Magic Time!: A #MeToo Memory Animates ‘I Am Her’

A brave author's autobiographical play speaks the healing power of truth

Midway through this taut, fraught drama about sexual trauma, a woman named Ana, a wife and young mother, is suddenly triggered. We are not told exactly why. It might be the Kavanaugh hearings broadcast, which she has just turned off in disgust. It might be the #MeToo zeitgeist, the rising tide of righteous rage. Whatever the precipitant, Ana is seized by a retrieved memory of  what happened to her when she was a child of six. Until she was nine, she was molested by her babysitter, her uncle. And she passes out.

Melissa Hmelnicky, whose deeply affecting performance as Mom Ana is the story’s emotional anchor, comes to in the arms of her supportive husband Jon, played attentively by Christian Sullivan. The graphic details of Ana’s abuse are artfully and tactfully depicted. Madelyn Farris as Child Ana plays innocently with her dolls stage left as an unctuous male voiceover (Sullivan again) makes her promise never to tell. Meanwhile Hmelnicky on her knees as adult Ana stage right tries to communicate acceptance to her vulnerable and victimized young self.

The moment when grownup Ana and Child Ana bond across their lifetime of buried pain is one of the most exquisite scenes of human mercy I have ever seen on stage.

Melisssa Hmelnicky as Mom Ana and Madelyn Farris as Child Ana in ‘I Am Her.’ Photo by Michael Kress Photography.

The persistence of trauma from sexual abuse is the timely theme of I Am Her, a first play by Amanda Moskowitz. The work is autobiographical, a fact that’s a large part of its impact. After experiencing her own sudden-onset memories of childhood sexual abuse, Moskowitz decided to utilize the creative process of theater to heal—herself as well as others. Judging from the rapt reception by the audience who witnessed the performance Friday night in the Rehearsal Room at Woolly, that transformational potential has only just begun.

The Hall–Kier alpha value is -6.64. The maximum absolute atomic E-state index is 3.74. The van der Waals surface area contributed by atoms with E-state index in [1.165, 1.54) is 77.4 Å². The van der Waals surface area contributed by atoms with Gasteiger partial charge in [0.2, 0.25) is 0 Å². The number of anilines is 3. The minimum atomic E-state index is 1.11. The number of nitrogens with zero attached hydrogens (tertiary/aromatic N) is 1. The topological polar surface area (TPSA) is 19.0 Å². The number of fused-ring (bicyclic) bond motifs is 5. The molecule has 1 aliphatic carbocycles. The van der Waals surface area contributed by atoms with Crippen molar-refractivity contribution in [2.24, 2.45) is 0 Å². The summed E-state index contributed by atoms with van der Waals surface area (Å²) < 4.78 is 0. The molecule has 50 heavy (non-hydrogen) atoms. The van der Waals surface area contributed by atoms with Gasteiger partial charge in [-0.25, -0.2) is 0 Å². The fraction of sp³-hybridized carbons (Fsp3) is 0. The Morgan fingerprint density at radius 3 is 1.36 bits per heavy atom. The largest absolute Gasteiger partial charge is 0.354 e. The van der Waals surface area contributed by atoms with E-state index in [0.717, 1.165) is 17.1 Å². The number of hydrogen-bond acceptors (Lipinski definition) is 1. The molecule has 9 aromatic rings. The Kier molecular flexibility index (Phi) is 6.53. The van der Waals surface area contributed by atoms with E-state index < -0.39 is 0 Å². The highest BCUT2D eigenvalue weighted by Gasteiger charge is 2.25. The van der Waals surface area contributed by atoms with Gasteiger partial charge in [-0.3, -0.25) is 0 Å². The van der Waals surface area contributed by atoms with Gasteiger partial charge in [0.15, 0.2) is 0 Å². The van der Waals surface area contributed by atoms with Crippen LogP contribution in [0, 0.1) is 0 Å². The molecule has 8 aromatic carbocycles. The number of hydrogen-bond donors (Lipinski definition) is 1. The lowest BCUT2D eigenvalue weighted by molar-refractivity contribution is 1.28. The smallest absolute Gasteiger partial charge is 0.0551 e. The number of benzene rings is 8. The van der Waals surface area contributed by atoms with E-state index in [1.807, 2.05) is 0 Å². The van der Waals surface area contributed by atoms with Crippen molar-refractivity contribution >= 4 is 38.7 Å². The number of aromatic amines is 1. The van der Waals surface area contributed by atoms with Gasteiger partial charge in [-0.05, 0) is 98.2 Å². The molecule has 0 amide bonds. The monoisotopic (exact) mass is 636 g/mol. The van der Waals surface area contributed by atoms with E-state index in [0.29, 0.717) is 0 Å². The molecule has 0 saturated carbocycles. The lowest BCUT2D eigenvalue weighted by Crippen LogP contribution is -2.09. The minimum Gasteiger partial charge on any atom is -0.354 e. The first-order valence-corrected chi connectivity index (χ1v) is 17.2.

Christian Sullivan as Mike and Madelyn Farris as High School Ana in ‘I Am Her.’ Photo by Michael Kress Photography.

The three actors begin in half light by unpacking their costumes from a wooden box. Only later does one realize this is figuratively a play of unpacking memories. The first scene takes place in high school, where giddy High School Ana (Farris) crushes on a jock named Mike (Sullivan), of whom it is said “You can almost smell the popularity!” For Ana, however, it turns into a bad romance with an aggressive jerk whose anger she accedes to—in what is basically a date rape.

Christian Sullivan as lawyer Joseph and Melissa Hmelnicky as Career Ana in ‘I Am Her.’ Photo by Michael Kress Photography.

We know we are in for a sequence of successive sexual traumas by the next scene, when Career Ana (Hmelnicky) ill-advisedly sleeps with a co-worker, Jay (Sullivan, in another of his persuasive toxic-man impersonations). After Ana ends their affair, Jay retaliates. In a consultation with an employment lawyer, Joseph (Sullivan), Ana is unsympathetically advised she should forget about suing for hostile work environment and instead just resign—for the sake of her professional reputation.

That same undermining motif appears when Ana’s Father (a bespectacled Sullivan) tells Child Ana (Farris) she must never tell her mother what happened and there must be “no cops”—because “You don’t want that kind of reputation following you around.”

Other incidents in Ana’s life dramatize the complexity of sexual trauma—especially how she is made to feel responsible for what a man did to her and how she gets further blamed for her shame. Attuned to her suffering, we hear her haunting lines of self-reproach: